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By Zach Arnold | March 22, 2016
American politics swim upstream from popular culture.
For nearly a decade, proponents of Mixed Martial Arts have done everything in their power to get MMA legislation passed. As long as Sheldon Silver existed, it wasn’t going to happen. The beneficiaries of this political roadblock were the New Jersey and Pennsylvania athletic commissions. Over time, those commissions not only embraced MMA but took pride in actually regulating events. I don’t worry about the Nick Lembos of the world in terms of competency.
I worry about the Michigan, Texas, and New York athletic commissions — a lot. Places with big markets, toxic politics, and bureaucrats who half-heartedly care about combat sports other than getting some event tickets for themselves, friends, and the donor class.
For long-time friends and associates who have fought their asses off in New York to get the sport regulated, I salute their heart and determination. Jim Genia is a hero and one of the highest-character people I’ve ever dealt with in combat sports.
We know how the New York playbook likely is going to work. Scott Coker and Bellator will attempt to beat UFC and run the first major MMA event in the state. UFC will come in and run Madison Square Garden once, then run some Fight Nights over the next couple of years before largely abandoning the East Coast for a once-a-year type schedule. All the financial promises of bringing in tens of millions of dollars is just blowing smoke.
I will still appreciate the magnitude of UFC finally running Madison Square Garden and I hope the fans who show up to MSG demonstrate their support as well. It will be hard to have a dead crowd if Jon Jones is headlining the MSG event.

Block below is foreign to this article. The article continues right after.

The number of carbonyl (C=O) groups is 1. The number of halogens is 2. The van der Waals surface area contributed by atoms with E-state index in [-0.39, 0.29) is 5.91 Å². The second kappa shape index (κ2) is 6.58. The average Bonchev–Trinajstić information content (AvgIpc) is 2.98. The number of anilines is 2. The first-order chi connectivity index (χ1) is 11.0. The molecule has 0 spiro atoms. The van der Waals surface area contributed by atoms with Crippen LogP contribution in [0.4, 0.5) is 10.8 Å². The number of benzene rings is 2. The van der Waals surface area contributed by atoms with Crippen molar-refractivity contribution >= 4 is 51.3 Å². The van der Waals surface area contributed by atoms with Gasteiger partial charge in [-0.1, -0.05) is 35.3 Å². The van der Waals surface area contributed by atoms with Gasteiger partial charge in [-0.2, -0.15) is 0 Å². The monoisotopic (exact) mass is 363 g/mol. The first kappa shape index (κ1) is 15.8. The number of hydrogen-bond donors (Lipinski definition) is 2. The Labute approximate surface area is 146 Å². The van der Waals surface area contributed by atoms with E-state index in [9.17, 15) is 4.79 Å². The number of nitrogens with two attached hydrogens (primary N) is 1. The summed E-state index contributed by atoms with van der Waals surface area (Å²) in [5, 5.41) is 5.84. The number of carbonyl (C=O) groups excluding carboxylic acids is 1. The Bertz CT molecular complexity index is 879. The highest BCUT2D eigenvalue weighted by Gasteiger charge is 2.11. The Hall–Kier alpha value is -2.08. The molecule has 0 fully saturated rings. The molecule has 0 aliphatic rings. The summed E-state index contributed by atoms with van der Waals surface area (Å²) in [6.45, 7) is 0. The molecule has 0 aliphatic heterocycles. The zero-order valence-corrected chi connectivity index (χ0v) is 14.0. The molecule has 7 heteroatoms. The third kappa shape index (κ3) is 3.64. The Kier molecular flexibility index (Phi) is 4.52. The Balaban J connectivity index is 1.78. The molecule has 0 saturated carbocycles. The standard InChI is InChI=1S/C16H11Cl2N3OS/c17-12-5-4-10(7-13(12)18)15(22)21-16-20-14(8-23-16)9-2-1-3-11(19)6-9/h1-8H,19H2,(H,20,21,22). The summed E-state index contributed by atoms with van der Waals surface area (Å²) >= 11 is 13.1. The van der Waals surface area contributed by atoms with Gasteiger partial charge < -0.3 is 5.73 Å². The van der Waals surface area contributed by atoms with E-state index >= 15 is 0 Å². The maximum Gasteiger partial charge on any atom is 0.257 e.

The combat sports regulatory system of dysfunction in New York was out of control. At least there will be a framework moving forward. However, that framework does not guarantee good regulation. New York’s athletic commission is so far behind the learning curve, New Jersey and Pennsylvania will continue to demonstrate a higher level of competence. My lowest expectation of New York is that they can match Texas in competency and that’s just awful.
The politicians were a decade behind the curve in approving MMA legislation. The populace has moved on. UFC fighters are featured on television all the time. Ronda Rousey didn’t need New York to become a household name. New York missed an opportunity to become part of the conversation and to become part of the UFC’s history in regards to their push to become a mainstream sports topic. New York politics never misses an opportunity to miss an opportunity.
There is a great irony, however, in New York passing MMA legislation now during a time when there is so much political & media scrutiny on contact sports like the NFL over the issue of concussions & CTE.
Which reminds me what a great time it is to plug Jim Genia’s book, Raw Combat: The Underground World of Mixed Martial Arts
Exit question: Now that the Fertittas have accomplished their goal in getting New York MMA legislation passed, does it accelerate or cement their timeline in selling UFC?